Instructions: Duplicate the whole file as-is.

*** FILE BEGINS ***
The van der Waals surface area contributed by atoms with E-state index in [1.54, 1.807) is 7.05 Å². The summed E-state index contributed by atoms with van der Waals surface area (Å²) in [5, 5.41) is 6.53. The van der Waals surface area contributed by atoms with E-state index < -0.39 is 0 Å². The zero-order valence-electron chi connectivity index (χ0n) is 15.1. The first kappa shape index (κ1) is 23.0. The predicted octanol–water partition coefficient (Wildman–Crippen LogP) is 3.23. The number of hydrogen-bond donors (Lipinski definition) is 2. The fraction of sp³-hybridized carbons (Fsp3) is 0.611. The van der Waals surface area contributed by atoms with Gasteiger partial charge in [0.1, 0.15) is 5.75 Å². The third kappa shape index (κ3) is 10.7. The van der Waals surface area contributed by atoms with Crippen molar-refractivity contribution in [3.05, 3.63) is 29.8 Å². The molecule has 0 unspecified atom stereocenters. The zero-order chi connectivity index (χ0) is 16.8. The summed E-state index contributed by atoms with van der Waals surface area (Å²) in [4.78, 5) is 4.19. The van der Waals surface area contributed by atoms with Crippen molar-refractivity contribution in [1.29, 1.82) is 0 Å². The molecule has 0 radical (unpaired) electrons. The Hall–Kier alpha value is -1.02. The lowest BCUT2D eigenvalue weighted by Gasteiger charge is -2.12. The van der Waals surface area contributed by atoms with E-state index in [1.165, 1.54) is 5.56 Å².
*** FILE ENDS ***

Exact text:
The van der Waals surface area contributed by atoms with E-state index in [1.54, 1.807) is 7.05 Å². The summed E-state index contributed by atoms with van der Waals surface area (Å²) in [5, 5.41) is 6.53. The van der Waals surface area contributed by atoms with E-state index < -0.39 is 0 Å². The zero-order valence-electron chi connectivity index (χ0n) is 15.1. The first kappa shape index (κ1) is 23.0. The predicted octanol–water partition coefficient (Wildman–Crippen LogP) is 3.23. The number of hydrogen-bond donors (Lipinski definition) is 2. The fraction of sp³-hybridized carbons (Fsp3) is 0.611. The van der Waals surface area contributed by atoms with Gasteiger partial charge in [0.1, 0.15) is 5.75 Å². The third kappa shape index (κ3) is 10.7. The van der Waals surface area contributed by atoms with Crippen molar-refractivity contribution in [3.05, 3.63) is 29.8 Å². The molecule has 0 unspecified atom stereocenters. The zero-order chi connectivity index (χ0) is 16.8. The summed E-state index contributed by atoms with van der Waals surface area (Å²) in [4.78, 5) is 4.19. The van der Waals surface area contributed by atoms with Crippen molar-refractivity contribution in [1.29, 1.82) is 0 Å². The molecule has 0 radical (unpaired) electrons. The Hall–Kier alpha value is -1.02. The lowest BCUT2D eigenvalue weighted by Gasteiger charge is -2.12. The van der Waals surface area contributed by atoms with E-state index in [1.165, 1.54) is 5.56 Å².